“Modern physics has shown that the rhythm of creation and destruction is not only manifest in the turn of the seasons and in the birth and death of all living creatures, but is also the very essence of inorganic matter.”

–Fritjof Capra, The Tao of Physics

zero+plex | 2016 [yet unrealized]

The installation zero+plex deals with universal infinities and their inherent memories. A work employing several interconnected modules exhibiting interpretations of cultural and scientific world models, that we are currently adapting to. By promoting models of non-linear thinking and perceptive thresholds we wish to foster what we call immersive intelligence.

I was born in Hechingen, Southern Germany. Hechingen is the town where Albert Einstein often came to visit his cousin Elsa, his later wife. In the year 1944 the Kaiser Wilhelm Institute of Physics Berlin moved to Hechingen where Werner Heisenberg, Otto Hahn and their colleagues executed their last reactor experiment in a cave in the nearby town Haigerloch. By observing these local beginnings, I started a personal investigation of the atomic world.

In the year 2001 my research and work in digital art led to the investigation of the energy inherent in information. Realizing that all information stored in bits is actually stored via electrons, I decided to learn the language of nuclear physics as much as I could. In order to explore the atomic principles underlying the digital universe, our installation R111 examined virtual states of matter synthesizing the potential energies stored and released by the Internet.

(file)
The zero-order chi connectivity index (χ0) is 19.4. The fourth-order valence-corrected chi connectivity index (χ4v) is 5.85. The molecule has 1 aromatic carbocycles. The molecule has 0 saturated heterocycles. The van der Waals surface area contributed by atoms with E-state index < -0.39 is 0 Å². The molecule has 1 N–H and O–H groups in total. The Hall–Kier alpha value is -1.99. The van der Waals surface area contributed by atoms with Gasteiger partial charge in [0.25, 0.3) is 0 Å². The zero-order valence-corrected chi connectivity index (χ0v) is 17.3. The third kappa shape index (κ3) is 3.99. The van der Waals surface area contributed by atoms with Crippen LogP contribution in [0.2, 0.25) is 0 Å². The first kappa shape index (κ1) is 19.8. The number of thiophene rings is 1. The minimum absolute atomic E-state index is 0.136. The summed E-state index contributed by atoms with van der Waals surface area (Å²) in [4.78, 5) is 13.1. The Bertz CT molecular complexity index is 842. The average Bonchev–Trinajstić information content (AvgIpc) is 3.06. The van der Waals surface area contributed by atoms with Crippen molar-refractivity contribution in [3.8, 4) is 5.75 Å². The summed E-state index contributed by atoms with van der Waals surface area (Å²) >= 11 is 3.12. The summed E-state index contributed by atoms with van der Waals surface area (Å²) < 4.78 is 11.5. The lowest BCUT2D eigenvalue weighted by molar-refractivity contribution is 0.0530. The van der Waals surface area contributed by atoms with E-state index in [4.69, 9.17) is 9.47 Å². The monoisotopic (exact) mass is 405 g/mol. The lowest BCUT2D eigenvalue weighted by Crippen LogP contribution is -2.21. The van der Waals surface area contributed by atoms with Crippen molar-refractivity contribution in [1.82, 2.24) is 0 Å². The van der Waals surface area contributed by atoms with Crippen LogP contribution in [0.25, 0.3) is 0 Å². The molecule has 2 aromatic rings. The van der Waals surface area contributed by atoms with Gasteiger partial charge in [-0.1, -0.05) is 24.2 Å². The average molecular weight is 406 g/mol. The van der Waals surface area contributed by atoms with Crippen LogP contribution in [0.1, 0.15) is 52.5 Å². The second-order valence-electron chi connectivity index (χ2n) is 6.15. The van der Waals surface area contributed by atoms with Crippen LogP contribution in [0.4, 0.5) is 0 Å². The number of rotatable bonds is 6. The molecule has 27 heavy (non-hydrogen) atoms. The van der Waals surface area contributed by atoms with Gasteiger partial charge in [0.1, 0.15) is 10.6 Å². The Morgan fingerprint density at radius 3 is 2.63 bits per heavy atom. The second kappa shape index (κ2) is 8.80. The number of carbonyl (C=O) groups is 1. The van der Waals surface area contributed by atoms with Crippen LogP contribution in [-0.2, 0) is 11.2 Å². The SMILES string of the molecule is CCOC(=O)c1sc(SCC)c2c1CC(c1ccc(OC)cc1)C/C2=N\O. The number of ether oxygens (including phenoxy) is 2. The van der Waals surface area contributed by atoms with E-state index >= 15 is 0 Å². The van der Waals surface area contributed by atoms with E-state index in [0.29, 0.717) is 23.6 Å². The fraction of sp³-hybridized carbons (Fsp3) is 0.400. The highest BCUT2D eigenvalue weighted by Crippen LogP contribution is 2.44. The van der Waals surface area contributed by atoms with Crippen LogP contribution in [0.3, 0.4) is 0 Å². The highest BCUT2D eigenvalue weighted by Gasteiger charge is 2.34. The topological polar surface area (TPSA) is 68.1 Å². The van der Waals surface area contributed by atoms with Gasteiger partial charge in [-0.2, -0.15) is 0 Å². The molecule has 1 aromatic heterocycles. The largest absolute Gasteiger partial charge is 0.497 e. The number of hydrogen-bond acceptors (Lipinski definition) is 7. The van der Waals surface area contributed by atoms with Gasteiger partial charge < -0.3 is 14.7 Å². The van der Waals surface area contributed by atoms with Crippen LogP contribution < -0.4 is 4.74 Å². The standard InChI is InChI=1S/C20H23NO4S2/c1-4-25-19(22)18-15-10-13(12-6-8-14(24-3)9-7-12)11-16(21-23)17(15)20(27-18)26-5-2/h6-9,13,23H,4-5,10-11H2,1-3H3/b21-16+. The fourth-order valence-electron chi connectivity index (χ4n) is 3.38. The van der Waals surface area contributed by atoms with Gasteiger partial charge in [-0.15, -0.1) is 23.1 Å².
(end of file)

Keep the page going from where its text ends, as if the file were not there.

In philosophical world models, the archetype of the tree can very often be found located at the very center. Surprisingly, this is also true for CERN: in the very center of the Large Hadron Collider’s circle, there rests a single tree. For this reason we include the painting “The Garden of Earthly Delights” by Hieronymus Bosch as a past world model into our installation zero+plex.
Our modification includes the removal of all human figures in order to reveal underlying structures that are manifesting hidden principles. Our interpretation finds all spherical objects to be located on circles resembling the Large Hadron Collider and its experimental stations.

The virtual reality world of zero+plex is based on the half-life of Tellurium-128, so far the longest memory of the universe. Its half-life lasts 2.2 septillion years (2.2 * 10^24), which is 160 trillion times longer than the universe has so far existed.

Two extracted samples of laibach’s cover version of the song “Across The Universe” by John Lennon are triggering state changes of the installation. A female and a male breath, both time stretched to a play-length of 13.7 billion years, the age of the universe.

Fading out of old world views and triggered by continuous virtual expansion, we human beings are ready to take the next step adapting immersive intelligence. Which role will new scientific models and discoveries play in this process of transformation? As we know, new mysteries are created as side effects of solving existing ones. And that is exactly what art is sharing with science: the fascination for the yet undiscovered.

Michael Saup, 2016 [yet unrealized]